Sunday, January 25, 2015

Dobbin and chips?


The photo above shows the M.V Shetland Trader - a bulk freighter that plies its trade on the River Thames past Erith on an almost daily basis. You may have seen photos of the ship featured on the Maggot Sandwich in the past. I took the photo above recently whilst the Shetland Trader was moored on Erith Pier. You can see a member of the crew engaged in some painting and maintenance duties - not much fun when the weather is currently so cold and windy.

You may recall that a few weeks ago I wrote about the level of unpaid crossing fees that have already built up since the Dartford QEII Bridge and tunnel converted from physically collecting tolls from motorists via a series of toll booths, to a new ANPR (Automatic Number Plate Recognition) technology, whereby a high definition camera will record passing number plates, compare them to a database and charge the owner of the vehicle accordingly. This week the News Shopper are reporting that Bexley Police have begun a campaign to educate local residents about number plate theft. On Thursday they visited a number of locations around the Borough, including B and Q in Lower Belvedere, Harrow Manor Way in Thamesmead, and the BP Connect garage in Northumberland Heath. The Police teams gave away anti – tamper number plate screws free to visitors. Some crooks physically steal number plates so that they can evade things like the London congestion charge and the Dartford crossing toll. This is a crude, but very effective form of identity theft. Other crooks look out for vehicles that closely resemble their own, and make a note of the number plates. They then get copies of the plates made up – plate blanks and lettering are easy to come by if you know where to look – I have even seen whole number plate making “turnkey” systems for sale on EBay, albeit not in the UK. This is a major issue – hundreds of false plates are in circulation, and the onus is on the legitimate owner to prove identity theft, rather than the other way around. Often many people don’t realise their plates have been duplicated until they get a letter in the post accompanied by a fine for non – payment of charges. I foresee this becoming an increasingly serious issue, and it will not be long before the popular press pick up on the story. It will only take a celebrity or senior politician to get sent a fine or summons for prosecution due to their vehicle ID having been hijacked before the tabloid press will be all over the story.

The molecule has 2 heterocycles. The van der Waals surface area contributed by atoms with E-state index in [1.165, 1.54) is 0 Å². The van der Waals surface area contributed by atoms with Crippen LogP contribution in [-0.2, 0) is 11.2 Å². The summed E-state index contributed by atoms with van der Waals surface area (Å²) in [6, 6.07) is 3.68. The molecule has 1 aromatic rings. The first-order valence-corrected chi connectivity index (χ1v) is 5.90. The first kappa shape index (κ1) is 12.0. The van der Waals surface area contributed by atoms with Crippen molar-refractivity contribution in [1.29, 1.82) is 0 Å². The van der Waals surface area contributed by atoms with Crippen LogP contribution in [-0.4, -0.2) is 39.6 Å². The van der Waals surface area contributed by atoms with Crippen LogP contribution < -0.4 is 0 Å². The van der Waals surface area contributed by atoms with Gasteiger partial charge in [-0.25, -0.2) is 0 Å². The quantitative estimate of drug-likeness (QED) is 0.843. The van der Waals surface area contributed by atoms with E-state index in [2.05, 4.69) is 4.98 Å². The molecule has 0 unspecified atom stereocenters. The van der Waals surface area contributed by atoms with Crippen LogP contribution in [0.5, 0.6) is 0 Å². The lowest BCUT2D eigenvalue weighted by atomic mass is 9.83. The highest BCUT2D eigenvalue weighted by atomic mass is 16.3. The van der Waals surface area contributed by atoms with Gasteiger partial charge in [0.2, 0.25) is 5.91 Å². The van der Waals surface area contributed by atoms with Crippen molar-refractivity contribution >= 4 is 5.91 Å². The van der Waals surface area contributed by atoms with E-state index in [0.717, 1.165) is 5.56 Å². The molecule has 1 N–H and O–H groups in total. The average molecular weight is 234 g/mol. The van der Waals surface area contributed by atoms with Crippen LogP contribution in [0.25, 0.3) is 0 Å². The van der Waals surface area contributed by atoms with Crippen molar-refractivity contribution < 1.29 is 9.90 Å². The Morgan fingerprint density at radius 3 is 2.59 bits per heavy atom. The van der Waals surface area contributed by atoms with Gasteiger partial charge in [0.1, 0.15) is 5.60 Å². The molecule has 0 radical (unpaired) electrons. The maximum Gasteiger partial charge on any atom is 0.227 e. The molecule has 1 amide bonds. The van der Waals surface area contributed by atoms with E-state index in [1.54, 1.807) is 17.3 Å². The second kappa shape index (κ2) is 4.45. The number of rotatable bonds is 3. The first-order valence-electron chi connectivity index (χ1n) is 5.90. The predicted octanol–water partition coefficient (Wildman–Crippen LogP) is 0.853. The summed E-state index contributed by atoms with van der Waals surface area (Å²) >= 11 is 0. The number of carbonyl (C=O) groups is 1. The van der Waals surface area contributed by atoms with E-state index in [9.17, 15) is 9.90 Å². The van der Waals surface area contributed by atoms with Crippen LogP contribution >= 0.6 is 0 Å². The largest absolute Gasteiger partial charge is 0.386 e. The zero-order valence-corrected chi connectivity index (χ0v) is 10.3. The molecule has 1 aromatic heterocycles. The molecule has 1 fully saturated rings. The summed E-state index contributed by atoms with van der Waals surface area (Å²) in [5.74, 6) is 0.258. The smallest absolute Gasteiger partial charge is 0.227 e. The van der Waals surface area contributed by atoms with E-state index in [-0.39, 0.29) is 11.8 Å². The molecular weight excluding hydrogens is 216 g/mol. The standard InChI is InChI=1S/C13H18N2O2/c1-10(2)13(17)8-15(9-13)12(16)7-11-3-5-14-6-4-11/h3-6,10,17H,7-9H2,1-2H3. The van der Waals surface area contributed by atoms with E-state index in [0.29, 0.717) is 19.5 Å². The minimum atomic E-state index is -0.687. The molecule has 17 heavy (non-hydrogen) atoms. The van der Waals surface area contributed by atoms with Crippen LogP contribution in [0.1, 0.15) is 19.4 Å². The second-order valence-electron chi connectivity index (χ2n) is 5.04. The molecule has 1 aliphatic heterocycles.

There have already been some consequences regarding the changes in the train services on the North Kent Line. Apart from the lack of trains into Charing Cross, the planners at the Docklands Light Railway have decided to increase the number of DLR trains outside of rush hours on the Woolwich Arsenal to Canning Town branch. They are effectively doubling the number of trains on off – peak times on the Bank to Lewisham via Greenwich line, so that travellers should not have to wait more than five minutes for a train at any time. This can only be a good thing; the downside to all of this is that DLR staff are likely to go on strike from the 28th January for two days – I don't fully understand their complaints, but it seems to me that the withdrawal of labour is a fairly drastic move, and usually means that communications between the parties in dispute has failed. For many hard pressed commuters, it is very bad news, myself included, as I spend a great deal of time working in Canary Wharf, as do thousands of other people, all of whom will be inconvenienced by the action. Personally since the trains are all computer controlled, I don't see why that don't just run without their normal supervisor, who seems to be not much more than a glorified ticket inspector anyway. I have more trust in the computer to operate the train than I do in a human. What do you think? Leave a comment below, or Email me at hugh.neal@gmail.com.